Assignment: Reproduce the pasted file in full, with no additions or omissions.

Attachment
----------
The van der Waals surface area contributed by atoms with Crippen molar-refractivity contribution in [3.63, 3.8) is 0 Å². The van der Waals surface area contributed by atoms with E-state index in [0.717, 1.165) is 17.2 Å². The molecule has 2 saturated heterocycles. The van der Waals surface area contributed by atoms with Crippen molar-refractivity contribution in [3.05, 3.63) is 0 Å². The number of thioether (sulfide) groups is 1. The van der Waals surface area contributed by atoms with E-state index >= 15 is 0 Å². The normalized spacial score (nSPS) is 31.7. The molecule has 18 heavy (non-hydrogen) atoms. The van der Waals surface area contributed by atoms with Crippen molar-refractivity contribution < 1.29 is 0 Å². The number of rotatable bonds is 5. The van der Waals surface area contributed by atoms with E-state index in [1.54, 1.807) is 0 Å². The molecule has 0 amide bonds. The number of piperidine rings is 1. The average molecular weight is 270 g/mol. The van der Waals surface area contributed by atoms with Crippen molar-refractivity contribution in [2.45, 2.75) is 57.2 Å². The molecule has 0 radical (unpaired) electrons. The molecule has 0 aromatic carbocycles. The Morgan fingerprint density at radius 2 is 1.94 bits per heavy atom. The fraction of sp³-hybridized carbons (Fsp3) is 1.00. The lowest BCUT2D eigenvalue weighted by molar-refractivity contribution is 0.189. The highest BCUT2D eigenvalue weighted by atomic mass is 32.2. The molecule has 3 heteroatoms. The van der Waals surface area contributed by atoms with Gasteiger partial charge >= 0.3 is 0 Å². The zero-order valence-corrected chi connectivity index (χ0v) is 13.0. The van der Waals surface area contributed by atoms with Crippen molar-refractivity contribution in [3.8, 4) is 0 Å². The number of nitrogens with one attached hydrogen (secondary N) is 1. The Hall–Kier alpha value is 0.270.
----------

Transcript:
The van der Waals surface area contributed by atoms with Crippen molar-refractivity contribution in [3.63, 3.8) is 0 Å². The van der Waals surface area contributed by atoms with E-state index in [0.717, 1.165) is 17.2 Å². The molecule has 2 saturated heterocycles. The van der Waals surface area contributed by atoms with Crippen molar-refractivity contribution in [3.05, 3.63) is 0 Å². The number of thioether (sulfide) groups is 1. The van der Waals surface area contributed by atoms with E-state index >= 15 is 0 Å². The normalized spacial score (nSPS) is 31.7. The molecule has 18 heavy (non-hydrogen) atoms. The van der Waals surface area contributed by atoms with Crippen molar-refractivity contribution < 1.29 is 0 Å². The number of rotatable bonds is 5. The van der Waals surface area contributed by atoms with E-state index in [1.54, 1.807) is 0 Å². The molecule has 0 amide bonds. The number of piperidine rings is 1. The average molecular weight is 270 g/mol. The van der Waals surface area contributed by atoms with Crippen molar-refractivity contribution in [2.45, 2.75) is 57.2 Å². The molecule has 0 radical (unpaired) electrons. The molecule has 0 aromatic carbocycles. The Morgan fingerprint density at radius 2 is 1.94 bits per heavy atom. The fraction of sp³-hybridized carbons (Fsp3) is 1.00. The lowest BCUT2D eigenvalue weighted by molar-refractivity contribution is 0.189. The highest BCUT2D eigenvalue weighted by atomic mass is 32.2. The molecule has 3 heteroatoms. The van der Waals surface area contributed by atoms with Gasteiger partial charge >= 0.3 is 0 Å². The zero-order valence-corrected chi connectivity index (χ0v) is 13.0. The van der Waals surface area contributed by atoms with Crippen molar-refractivity contribution in [3.8, 4) is 0 Å². The number of nitrogens with one attached hydrogen (secondary N) is 1. The Hall–Kier alpha value is 0.270.